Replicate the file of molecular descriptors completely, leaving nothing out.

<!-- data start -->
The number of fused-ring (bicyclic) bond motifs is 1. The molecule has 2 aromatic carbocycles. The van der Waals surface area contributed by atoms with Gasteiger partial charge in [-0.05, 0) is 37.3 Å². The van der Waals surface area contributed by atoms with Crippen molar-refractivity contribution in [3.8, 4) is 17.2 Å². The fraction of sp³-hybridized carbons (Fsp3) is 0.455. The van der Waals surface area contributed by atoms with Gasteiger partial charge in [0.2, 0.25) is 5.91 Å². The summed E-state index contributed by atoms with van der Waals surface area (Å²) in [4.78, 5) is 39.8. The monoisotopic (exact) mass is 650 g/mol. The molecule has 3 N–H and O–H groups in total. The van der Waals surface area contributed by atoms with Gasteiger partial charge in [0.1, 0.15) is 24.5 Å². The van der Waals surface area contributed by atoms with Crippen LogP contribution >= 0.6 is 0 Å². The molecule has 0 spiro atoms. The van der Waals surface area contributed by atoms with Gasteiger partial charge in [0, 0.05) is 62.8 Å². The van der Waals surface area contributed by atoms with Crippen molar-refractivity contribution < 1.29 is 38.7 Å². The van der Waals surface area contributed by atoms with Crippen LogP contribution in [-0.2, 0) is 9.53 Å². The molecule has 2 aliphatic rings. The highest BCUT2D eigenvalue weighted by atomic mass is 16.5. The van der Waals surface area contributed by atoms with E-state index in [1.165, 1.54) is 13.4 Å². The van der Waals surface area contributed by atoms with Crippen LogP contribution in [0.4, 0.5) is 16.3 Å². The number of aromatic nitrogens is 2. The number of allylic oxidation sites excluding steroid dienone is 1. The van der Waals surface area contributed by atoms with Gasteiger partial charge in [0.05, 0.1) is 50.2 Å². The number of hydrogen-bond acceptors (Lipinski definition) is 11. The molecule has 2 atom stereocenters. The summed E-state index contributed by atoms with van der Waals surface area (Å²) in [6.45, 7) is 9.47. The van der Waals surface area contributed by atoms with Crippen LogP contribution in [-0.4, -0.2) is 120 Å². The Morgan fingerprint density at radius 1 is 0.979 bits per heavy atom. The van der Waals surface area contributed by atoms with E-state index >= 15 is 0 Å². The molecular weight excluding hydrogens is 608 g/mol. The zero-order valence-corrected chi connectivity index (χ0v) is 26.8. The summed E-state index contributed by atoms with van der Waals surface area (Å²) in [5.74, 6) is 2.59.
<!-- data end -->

The number of fused-ring (bicyclic) bond motifs is 1. The molecule has 2 aromatic carbocycles. The van der Waals surface area contributed by atoms with Gasteiger partial charge in [-0.05, 0) is 37.3 Å². The van der Waals surface area contributed by atoms with Crippen molar-refractivity contribution in [3.8, 4) is 17.2 Å². The fraction of sp³-hybridized carbons (Fsp3) is 0.455. The van der Waals surface area contributed by atoms with Gasteiger partial charge in [0.2, 0.25) is 5.91 Å². The summed E-state index contributed by atoms with van der Waals surface area (Å²) in [4.78, 5) is 39.8. The monoisotopic (exact) mass is 650 g/mol. The molecule has 3 N–H and O–H groups in total. The van der Waals surface area contributed by atoms with Gasteiger partial charge in [0.1, 0.15) is 24.5 Å². The van der Waals surface area contributed by atoms with Crippen LogP contribution >= 0.6 is 0 Å². The molecule has 0 spiro atoms. The van der Waals surface area contributed by atoms with Gasteiger partial charge in [0, 0.05) is 62.8 Å². The van der Waals surface area contributed by atoms with Crippen molar-refractivity contribution < 1.29 is 38.7 Å². The van der Waals surface area contributed by atoms with Crippen LogP contribution in [-0.2, 0) is 9.53 Å². The molecule has 2 aliphatic rings. The highest BCUT2D eigenvalue weighted by atomic mass is 16.5. The van der Waals surface area contributed by atoms with E-state index in [1.165, 1.54) is 13.4 Å². The van der Waals surface area contributed by atoms with Crippen LogP contribution in [0.4, 0.5) is 16.3 Å². The number of aromatic nitrogens is 2. The number of allylic oxidation sites excluding steroid dienone is 1. The van der Waals surface area contributed by atoms with Gasteiger partial charge in [0.05, 0.1) is 50.2 Å². The number of hydrogen-bond acceptors (Lipinski definition) is 11. The molecule has 2 atom stereocenters. The summed E-state index contributed by atoms with van der Waals surface area (Å²) in [6.45, 7) is 9.47. The van der Waals surface area contributed by atoms with Crippen LogP contribution in [-0.4, -0.2) is 120 Å². The Morgan fingerprint density at radius 1 is 0.979 bits per heavy atom. The van der Waals surface area contributed by atoms with E-state index >= 15 is 0 Å². The molecular weight excluding hydrogens is 608 g/mol. The zero-order valence-corrected chi connectivity index (χ0v) is 26.8. The summed E-state index contributed by atoms with van der Waals surface area (Å²) in [5.74, 6) is 2.59.